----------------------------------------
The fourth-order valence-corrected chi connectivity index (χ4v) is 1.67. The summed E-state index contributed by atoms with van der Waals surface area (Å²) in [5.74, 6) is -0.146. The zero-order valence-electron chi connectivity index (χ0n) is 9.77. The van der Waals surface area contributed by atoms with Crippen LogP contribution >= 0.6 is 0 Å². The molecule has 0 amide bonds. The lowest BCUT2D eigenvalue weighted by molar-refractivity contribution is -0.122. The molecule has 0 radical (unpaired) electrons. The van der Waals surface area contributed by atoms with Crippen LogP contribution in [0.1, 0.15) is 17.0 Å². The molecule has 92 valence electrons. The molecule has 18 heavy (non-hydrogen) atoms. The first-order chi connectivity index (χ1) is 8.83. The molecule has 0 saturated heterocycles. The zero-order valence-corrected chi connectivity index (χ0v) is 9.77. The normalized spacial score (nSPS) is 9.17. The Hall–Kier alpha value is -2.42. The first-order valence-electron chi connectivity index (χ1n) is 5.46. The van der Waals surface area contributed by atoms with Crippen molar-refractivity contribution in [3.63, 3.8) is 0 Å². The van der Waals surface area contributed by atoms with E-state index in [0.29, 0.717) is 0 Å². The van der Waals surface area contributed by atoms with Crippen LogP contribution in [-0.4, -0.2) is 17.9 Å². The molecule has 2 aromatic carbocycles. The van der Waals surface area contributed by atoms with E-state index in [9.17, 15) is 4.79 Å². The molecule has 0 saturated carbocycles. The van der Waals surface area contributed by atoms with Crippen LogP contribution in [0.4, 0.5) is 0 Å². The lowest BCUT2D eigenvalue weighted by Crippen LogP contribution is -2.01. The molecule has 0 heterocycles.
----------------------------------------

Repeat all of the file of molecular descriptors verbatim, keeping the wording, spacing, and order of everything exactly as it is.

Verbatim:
The fourth-order valence-corrected chi connectivity index (χ4v) is 1.67. The summed E-state index contributed by atoms with van der Waals surface area (Å²) in [5.74, 6) is -0.146. The zero-order valence-electron chi connectivity index (χ0n) is 9.77. The van der Waals surface area contributed by atoms with Crippen LogP contribution >= 0.6 is 0 Å². The molecule has 0 amide bonds. The lowest BCUT2D eigenvalue weighted by molar-refractivity contribution is -0.122. The molecule has 0 radical (unpaired) electrons. The van der Waals surface area contributed by atoms with Crippen LogP contribution in [0.1, 0.15) is 17.0 Å². The molecule has 92 valence electrons. The molecule has 18 heavy (non-hydrogen) atoms. The first-order chi connectivity index (χ1) is 8.83. The molecule has 0 saturated heterocycles. The zero-order valence-corrected chi connectivity index (χ0v) is 9.77. The normalized spacial score (nSPS) is 9.17. The Hall–Kier alpha value is -2.42. The first-order valence-electron chi connectivity index (χ1n) is 5.46. The van der Waals surface area contributed by atoms with Crippen molar-refractivity contribution in [3.63, 3.8) is 0 Å². The van der Waals surface area contributed by atoms with E-state index in [0.29, 0.717) is 0 Å². The van der Waals surface area contributed by atoms with Crippen LogP contribution in [-0.4, -0.2) is 17.9 Å². The molecule has 2 aromatic carbocycles. The van der Waals surface area contributed by atoms with E-state index in [9.17, 15) is 4.79 Å². The molecule has 0 saturated carbocycles. The van der Waals surface area contributed by atoms with Crippen LogP contribution in [0.4, 0.5) is 0 Å². The lowest BCUT2D eigenvalue weighted by Crippen LogP contribution is -2.01. The molecule has 0 heterocycles.